Orphanage in Peru

My winter break was one of a kind.  My family went to Peru and hiked Machu Picchu, which is something I will never forget for the rest of my life.

But equally as memorable was visiting an orphanage called Juan Pablo Segundo in Cusco, Peru on Christmas Eve.  We had a free day in our itinerary and our family felt visiting the orphanage would be the right way to observe the holiday.

Before we visited the orphanage,  we walked to a convenience store  and bought several big bags of Peruvian candy. You can see from the picture (on the right below) that the candy is different than what we have in New York.

Once we arrived the orphanage, I noticed the gate was locked, which I thought that was strange.

We later found out it’s necessary to keep the gate locked in order to keep kids from running away.  There are seven homes on the property, accommodating about 60 children total. The ages of the children in each home are mixed to simulate a family. There’s even a courtyard in the middle with grass.

As we entered one of the homes, a 12-year-old girl named Alessandra immediately rushed over and embraced us. So did her two caregivers– named Martha and Martha.  The two Marthas told us to relax and make ourselves at home.  I played with Alessandra. We tried to make a wooden monkey from a kit, but it was very difficult, as you can see below. But she was very patient.

Andrew and my parents started playing with other children.  Mario (the boy with Andrew below) is only 9 months old.

We also played with Maria del Rosario, who squealed with delight when Andrew tossed her around. She is only a year old and was all dressed up in a new Christmas outfit.

Our family also got a tour of the apartment.  I was expecting it to be bare, dark and depressing. But it was actually filled with light. The kids also have plenty of toys to play with.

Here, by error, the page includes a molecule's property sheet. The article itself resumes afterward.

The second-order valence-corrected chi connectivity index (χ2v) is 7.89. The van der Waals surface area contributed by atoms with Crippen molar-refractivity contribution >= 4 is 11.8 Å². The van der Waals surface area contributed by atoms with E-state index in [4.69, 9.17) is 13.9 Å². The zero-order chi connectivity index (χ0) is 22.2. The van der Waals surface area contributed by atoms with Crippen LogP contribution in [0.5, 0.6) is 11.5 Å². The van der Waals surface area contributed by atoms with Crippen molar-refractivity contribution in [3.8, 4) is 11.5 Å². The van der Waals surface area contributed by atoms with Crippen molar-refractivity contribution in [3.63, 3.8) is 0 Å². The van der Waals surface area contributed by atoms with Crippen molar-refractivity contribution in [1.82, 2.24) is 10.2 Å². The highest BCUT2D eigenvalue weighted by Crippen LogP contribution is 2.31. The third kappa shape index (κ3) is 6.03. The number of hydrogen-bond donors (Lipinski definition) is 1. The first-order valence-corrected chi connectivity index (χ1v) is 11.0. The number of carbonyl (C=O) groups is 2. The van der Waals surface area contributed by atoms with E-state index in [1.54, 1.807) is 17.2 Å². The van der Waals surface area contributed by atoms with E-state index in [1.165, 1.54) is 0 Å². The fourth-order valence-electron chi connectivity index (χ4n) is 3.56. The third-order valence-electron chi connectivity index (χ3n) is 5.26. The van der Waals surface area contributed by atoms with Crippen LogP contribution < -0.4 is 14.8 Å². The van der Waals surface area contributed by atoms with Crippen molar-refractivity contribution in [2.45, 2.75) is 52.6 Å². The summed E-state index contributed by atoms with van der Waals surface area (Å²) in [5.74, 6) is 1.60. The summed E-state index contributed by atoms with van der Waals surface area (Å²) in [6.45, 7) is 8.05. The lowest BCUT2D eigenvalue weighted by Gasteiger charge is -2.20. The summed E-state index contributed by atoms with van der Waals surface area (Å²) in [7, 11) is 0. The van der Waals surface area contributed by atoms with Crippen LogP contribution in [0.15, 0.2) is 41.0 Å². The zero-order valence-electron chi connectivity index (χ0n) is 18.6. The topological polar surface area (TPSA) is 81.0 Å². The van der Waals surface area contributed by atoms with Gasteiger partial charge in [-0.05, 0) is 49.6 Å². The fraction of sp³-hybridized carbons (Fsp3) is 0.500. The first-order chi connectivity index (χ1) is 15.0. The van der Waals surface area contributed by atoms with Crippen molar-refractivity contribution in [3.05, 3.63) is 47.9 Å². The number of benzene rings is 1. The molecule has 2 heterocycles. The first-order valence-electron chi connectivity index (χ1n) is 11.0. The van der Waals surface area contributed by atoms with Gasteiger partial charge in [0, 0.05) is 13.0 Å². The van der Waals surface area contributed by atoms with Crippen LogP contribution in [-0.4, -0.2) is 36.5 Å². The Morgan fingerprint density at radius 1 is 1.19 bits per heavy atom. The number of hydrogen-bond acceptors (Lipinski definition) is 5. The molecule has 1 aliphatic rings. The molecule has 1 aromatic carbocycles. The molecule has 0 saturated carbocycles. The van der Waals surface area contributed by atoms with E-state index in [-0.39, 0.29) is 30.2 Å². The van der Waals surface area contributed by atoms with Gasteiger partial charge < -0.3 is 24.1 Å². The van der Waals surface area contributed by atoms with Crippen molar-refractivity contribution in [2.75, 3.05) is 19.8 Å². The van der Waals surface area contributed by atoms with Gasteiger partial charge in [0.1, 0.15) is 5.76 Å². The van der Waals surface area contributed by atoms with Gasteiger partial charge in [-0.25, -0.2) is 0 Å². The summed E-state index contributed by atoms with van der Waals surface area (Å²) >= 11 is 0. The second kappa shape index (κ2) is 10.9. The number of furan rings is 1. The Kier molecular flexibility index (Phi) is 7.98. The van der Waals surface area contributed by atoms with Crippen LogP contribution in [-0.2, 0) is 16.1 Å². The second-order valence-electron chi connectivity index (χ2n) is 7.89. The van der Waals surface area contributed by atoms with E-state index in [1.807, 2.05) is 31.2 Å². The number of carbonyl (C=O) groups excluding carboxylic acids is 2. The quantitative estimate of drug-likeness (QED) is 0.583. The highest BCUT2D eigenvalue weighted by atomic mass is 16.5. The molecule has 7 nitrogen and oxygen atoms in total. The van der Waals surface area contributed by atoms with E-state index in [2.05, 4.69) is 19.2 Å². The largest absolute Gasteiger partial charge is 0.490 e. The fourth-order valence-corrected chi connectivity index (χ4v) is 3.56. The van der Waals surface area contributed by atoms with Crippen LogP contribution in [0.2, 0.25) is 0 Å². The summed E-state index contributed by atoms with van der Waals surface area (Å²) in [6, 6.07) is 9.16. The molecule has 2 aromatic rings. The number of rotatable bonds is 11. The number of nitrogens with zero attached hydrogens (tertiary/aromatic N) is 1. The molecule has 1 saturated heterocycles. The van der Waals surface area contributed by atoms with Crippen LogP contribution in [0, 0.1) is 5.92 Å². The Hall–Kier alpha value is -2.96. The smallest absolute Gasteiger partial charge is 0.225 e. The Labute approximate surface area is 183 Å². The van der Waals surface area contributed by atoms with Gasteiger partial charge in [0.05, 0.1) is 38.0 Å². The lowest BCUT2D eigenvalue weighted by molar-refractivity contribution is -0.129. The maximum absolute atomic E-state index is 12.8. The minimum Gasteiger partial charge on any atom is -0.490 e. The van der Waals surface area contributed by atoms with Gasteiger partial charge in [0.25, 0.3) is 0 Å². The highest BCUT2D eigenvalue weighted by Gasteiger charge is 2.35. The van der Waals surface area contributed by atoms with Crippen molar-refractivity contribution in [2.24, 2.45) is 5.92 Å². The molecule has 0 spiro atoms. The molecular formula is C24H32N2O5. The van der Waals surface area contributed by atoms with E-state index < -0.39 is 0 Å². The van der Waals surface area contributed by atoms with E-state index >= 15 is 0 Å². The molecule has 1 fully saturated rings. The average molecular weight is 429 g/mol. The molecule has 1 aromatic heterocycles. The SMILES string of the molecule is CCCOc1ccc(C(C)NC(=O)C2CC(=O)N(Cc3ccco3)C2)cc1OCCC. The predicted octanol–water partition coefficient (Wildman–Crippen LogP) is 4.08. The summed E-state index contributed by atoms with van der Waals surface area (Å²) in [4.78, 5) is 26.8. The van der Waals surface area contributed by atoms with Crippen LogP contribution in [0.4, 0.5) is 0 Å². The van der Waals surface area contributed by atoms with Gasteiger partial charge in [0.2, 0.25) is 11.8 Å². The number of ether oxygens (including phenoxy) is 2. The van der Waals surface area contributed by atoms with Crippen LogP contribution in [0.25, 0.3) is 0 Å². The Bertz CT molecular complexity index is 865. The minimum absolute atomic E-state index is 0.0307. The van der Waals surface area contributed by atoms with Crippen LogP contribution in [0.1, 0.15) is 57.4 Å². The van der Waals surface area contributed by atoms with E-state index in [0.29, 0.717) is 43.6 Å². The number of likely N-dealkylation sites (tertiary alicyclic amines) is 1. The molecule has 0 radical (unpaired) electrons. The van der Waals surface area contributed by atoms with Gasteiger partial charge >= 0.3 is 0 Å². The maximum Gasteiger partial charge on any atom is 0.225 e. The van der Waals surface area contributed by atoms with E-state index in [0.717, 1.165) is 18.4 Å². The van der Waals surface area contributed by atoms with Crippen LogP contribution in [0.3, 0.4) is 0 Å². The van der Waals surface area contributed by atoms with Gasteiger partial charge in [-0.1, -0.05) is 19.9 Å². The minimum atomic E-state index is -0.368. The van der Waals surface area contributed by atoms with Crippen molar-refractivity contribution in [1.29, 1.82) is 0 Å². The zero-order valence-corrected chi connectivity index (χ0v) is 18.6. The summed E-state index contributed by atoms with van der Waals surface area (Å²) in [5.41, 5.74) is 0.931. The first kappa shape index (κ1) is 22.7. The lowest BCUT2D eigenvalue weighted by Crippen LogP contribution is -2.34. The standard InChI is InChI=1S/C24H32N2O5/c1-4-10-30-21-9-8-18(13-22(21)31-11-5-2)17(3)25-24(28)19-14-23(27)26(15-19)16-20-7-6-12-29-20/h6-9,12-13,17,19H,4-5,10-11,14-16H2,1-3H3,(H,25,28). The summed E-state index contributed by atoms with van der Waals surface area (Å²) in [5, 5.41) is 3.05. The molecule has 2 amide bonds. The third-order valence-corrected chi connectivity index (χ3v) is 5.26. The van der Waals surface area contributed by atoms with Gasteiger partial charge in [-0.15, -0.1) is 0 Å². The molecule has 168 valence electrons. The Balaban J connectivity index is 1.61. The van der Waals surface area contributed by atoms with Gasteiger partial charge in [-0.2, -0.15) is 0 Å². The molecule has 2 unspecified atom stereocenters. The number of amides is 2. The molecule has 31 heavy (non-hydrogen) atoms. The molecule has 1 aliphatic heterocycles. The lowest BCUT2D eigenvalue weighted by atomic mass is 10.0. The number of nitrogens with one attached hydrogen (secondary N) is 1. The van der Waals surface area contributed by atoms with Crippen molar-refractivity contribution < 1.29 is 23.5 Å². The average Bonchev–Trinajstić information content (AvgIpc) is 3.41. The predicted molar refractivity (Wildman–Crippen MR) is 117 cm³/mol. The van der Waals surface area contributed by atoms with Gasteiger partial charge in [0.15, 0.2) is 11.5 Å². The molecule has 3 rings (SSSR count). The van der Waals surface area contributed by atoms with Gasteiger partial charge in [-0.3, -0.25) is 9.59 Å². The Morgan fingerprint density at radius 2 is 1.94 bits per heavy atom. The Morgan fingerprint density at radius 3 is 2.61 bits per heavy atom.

However, I was saddened to learn that many of the kids at the orphanage have parents who are alive. Many of those parents gave up care up their kids to the state because they couldn’t afford to take care of them or because the children have special needs.

Towards the end of our visit, another boy came to the apartment with a big smile. He immediately gave us all big hugs. He introduced himself as Rene and said he was 13 years old. That hit a nerve with me because I am 13 years old. After he hugged my mom, Rene asked her “¿Me llevas?” We were a little bit confused because in Spanish the verb llevar means to carry.  My mom thought Rene wanted to be carried around the room. Turns out, he wanted to be carried home with us, which was heartbreaking.  When it was time to leave, you can see Rene couldn’t stop hugging us. The photos say it all.

Thinking about the visit, I can honestly say I really loved it. Andrew and my parents did too. I know the children were very happy and felt loved by the time we left. I will never forget the amazing historical sites in Peru. But I can assure you I will also never forget  the feeling of being warmly embraced by the kids in the orphanage, either.

–Jack Greff


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